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Submitted by C. Hranitzky, SSDL, Seibersdorf Labor GmbH, Austria
   Commenting on behalf of the organisation
Document Operational Quantities for External Radiation Exposure

Comments on the ICRU/ICRP draft report

C. Hranitzky, SSDL, Seibersdorf Labor GmbH, Austria

31st October 2017


The efforts of ICRU/ICRP concerning improvements of the system of operational quantities is very much appreciated. The communication of a new concept and the broad discussion with all radiation protection stakeholders seems to be missing up to now. I hope the possibility of commenting this draft report is a first step but not the last step in that process.


The title of the report may be reconsidered. I would like to propose the title ‘Operational dose quantities for personal and area monitoring of external radiation’.


The system of absorbed dose quantities can be simplified (simplification of the quantities is one of the stated goals of this report). The values of the conversion coefficients for directional and personal absorbed dose quantities are identical. This means that for all radiation fields the value of the directional absorbed dose is identical to the value of the personal absorbed dose. Therefore it seems obvious that the same quantity can be used for personal and area monitoring applications. The only difference is how an instrument is to be calibrated/used, i.e. with or without phantom/person. In conclusion I recommend to use only two absorbed dose quantities (additionally, handy names and symbols may be used), Dlens ‘eye lens dose’ and Dskin ‘local skin dose’ respectively.


Tables of conversion coefficients for photons with kerma-approximation will be used by dosimetry laboratories and shall include more detailed energy steps (similar to the detailed tables from Behrens for eye lens dosimetry) to reduce the risk of errors by the users (the proposed Lagrangian interpolation and logarithmic scaling may not be manageable by all users). It seems quite easy to solve this issue by performing additional simulations. Especially conversion coefficients with sufficient energy steps below 30 keV are important for laboratories using characterized reference radiation fields with measured x-ray spectra and tube-potentials starting from 10 kV.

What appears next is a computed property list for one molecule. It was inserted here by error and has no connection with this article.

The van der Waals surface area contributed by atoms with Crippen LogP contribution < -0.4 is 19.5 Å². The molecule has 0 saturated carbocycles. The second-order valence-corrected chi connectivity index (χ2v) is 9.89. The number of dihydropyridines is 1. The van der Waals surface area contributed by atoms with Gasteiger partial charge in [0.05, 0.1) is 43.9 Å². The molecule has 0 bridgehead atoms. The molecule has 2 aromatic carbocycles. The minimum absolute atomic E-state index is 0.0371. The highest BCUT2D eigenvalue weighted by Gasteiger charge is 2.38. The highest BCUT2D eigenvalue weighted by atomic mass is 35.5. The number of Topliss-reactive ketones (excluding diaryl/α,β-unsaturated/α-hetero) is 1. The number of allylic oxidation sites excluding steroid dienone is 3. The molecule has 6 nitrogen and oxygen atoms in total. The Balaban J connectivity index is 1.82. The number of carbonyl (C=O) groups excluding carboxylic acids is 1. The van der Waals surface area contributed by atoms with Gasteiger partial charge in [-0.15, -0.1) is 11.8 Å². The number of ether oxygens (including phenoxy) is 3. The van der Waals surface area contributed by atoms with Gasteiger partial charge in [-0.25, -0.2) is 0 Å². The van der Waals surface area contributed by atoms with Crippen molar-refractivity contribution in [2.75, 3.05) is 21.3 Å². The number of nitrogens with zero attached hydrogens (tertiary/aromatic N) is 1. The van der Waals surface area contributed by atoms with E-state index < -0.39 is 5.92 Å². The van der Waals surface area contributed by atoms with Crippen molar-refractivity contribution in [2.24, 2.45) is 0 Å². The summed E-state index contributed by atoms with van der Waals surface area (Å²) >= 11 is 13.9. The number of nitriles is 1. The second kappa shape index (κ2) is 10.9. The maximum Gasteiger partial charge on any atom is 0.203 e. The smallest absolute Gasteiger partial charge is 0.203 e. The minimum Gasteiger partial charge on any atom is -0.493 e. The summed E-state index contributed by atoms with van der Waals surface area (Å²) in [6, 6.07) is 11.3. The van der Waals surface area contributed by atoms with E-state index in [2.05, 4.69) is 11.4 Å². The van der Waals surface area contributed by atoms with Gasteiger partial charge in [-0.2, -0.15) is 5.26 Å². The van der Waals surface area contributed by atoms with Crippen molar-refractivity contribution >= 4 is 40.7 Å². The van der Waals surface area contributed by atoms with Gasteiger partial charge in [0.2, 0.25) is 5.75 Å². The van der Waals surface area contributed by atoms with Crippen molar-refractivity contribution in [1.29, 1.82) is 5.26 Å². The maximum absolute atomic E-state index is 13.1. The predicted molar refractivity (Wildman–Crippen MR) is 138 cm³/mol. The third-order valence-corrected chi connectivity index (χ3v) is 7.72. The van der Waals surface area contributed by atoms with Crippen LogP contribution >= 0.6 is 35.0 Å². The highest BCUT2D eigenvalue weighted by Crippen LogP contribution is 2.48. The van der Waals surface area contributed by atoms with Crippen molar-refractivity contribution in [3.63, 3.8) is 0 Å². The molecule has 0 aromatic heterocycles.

The symbol h* shall be used for the conversion coefficients to ambient dose (instead of h*Emax). The symbol h*K (similar to the use of the current conversion coefficients) may be used for the conversion coefficients from air kerma to H*. The symbol dskin could be used for the conversion coefficients to the local skin dose. Additionally, the type of phantom related to the conversion coefficients may be given to get a clear description of the applied conversion coefficients, i.e. dskin,slab, dskin,pillar or dskin,rod.


Accredited laboratories have to provide measurement uncertainties for their results. The draft report does not address this important issue (except the statement of statistical uncertainties of the calculations of about 1 %). Additional uncertainties will be necessary for the personal dose quantities Hp and Dlens when using the new conversion coefficients with the ‘simplified’ calibration phantoms. A clear difference in the amount of backscatter between the computational phantoms and the ISO water phantoms can be expected. To solve this issue it will be necessary to simulate and compare backscatter factors depending on the energy and angle of radiation incidence.